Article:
The full four-minute promo was released on Time Life's DVD set in 2008. Scenes of the pilot can be seen in TV promos. Among differences seen in the promo pilot, the Ghostbusters wore the beige jumpsuits they had worn in the film instead of the color-coded jumpsuits they would wear in the finished series, the character design for Peter Venkman bore more of a resemblance to actor Bill Murray than the character design seen in the finished series; when he auditioned for the voice of Egon Spengler, Maurice LaMarche noted that while he was asked not to impersonate Harold Ramis, he did so anyway and got the part. LaMarche noted that Bill Murray had remarked off-handedly to producers that Lorenzo Music's voice of Peter Venkman sounded more like Garfield Bill Murray went on to voice Garfield in Garfield: The Movie after Music died. A different explanation for the change of actor for Peter Venkman came from Dave Coulier, who took over the role of Venkman from Music, who explained that Joe Medjuck a producer on both the original 1984 film and the animated series, wanted the character to sound more like Bill Murray.
Ernie Hudson was the only actor from the films. At the same time The Real Ghostbusters was being created, Filmation was making a cartoon known as Ghostbusters, a revamp of Filmation's 1970s series The Ghost Busters; the character designs by Jim McDermott were redesigned from the way the same characters looked in the movie. Although the Ghostbusters concept was tinkered with, the finalized show does feature many tie-ins from the films. In the season 1 episode "Take Two", the Ghostbusters fly to Hollywood to visit the set of a movie based on their adventures, revealed to be the 1984 movie at the end of the episode; the Stay Puft Marshmallow Man makes numerous appearances. During the third season, Walter Peck, the Environmental Protection Agency antagonist from the original film, reappears; the uniforms and containment unit are redesigned, Slimer is changed from a bad ghost to a resident and friend, events which are explained in the episode "Citizen Ghost" that flas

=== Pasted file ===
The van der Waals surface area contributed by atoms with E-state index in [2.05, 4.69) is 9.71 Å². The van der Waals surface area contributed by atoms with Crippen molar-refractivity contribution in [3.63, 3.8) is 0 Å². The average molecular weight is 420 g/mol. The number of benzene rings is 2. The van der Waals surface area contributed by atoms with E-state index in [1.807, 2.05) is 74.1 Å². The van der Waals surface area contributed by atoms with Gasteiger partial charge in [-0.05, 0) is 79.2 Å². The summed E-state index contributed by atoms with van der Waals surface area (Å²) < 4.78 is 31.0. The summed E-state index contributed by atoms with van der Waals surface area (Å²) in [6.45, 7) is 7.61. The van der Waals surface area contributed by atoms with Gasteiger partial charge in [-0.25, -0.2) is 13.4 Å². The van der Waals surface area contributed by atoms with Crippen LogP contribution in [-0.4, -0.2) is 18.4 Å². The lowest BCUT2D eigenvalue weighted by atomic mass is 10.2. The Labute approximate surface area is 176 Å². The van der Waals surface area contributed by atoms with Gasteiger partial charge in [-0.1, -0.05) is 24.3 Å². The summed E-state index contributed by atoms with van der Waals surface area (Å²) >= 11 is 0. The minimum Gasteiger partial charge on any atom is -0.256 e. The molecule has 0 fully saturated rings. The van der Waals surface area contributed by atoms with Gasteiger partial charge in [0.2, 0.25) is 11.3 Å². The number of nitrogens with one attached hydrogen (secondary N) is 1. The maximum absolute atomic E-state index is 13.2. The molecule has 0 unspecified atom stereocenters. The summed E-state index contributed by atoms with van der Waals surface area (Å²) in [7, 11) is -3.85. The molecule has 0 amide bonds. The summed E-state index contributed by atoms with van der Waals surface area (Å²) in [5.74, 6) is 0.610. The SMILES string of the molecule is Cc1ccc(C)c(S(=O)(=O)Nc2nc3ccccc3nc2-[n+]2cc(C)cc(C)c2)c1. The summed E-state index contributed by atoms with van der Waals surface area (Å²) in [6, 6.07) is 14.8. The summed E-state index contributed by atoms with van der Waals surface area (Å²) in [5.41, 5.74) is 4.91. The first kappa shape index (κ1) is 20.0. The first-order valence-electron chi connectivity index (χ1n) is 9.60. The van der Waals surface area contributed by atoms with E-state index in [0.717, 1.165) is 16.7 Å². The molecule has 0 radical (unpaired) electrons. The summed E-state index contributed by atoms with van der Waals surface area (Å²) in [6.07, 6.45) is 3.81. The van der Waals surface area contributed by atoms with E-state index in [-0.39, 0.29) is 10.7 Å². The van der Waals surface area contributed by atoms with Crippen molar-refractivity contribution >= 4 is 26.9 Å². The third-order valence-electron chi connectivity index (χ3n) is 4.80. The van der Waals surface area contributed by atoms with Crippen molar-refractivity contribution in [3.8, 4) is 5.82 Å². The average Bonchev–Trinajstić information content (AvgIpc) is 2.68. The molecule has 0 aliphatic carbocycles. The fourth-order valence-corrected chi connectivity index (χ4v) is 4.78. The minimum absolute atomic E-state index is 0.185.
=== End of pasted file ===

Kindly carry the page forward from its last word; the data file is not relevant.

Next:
Sony Corporation is a Japanese multinational conglomerate corporation headquartered in Kōnan, Tokyo. Its diversified business includes consumer and professional electronics, gaming and financial services; the company owns the largest music entertainment business in the world, the largest video game console business and one of the largest video game publishing businesses, is one of the leading manufacturers of electronic products for the consumer and professional markets, a leading player in the film and television entertainment industry. Sony was ranked 97th on the 2018 Fortune Global 500 list. Sony Corporation is the electronics business unit and the parent company of the Sony Group, engaged in business through its four operating components: electronics, motion pictures and financial services; these make Sony one of the most comprehensive entertainment companies in the world. The group consists of Sony Corporation, Sony Pictures, Sony Mobile, Sony Interactive Entertainment, Sony Music, Sony/ATV Music Publishing, Sony Financial Holdings, others.
Sony is among the semiconductor sales leaders and since 2015, the fifth-largest television manufacturer in the world after Samsung Electronics, LG Electronics, TCL and Hisense. The company's current slogan is Be Moved, their former slogans were The One and Only, It's like.no.other and make.believe. Sony has a weak tie to the Sumitomo Mitsui Financial Group corporate group, the successor to the Mitsui group. Sony began in the wake of World War II. In 1946, Masaru Ibuka started an electronics shop in a department store building in Tokyo; the company started with a total of eight employees. In May 1946, Ibuka was joined by Akio Morita to establish a company called Tokyo Tsushin Kogyo; the company built Japan's first tape recorder, called the Type-G. In 1958, the company changed its name to "Sony"; when Tokyo Tsushin Kogyo was looking for a romanized name to use to market themselves, they considered using their initials, TTK. The primary reason they did not is that the railway company Tokyo Kyuko was known as TTK.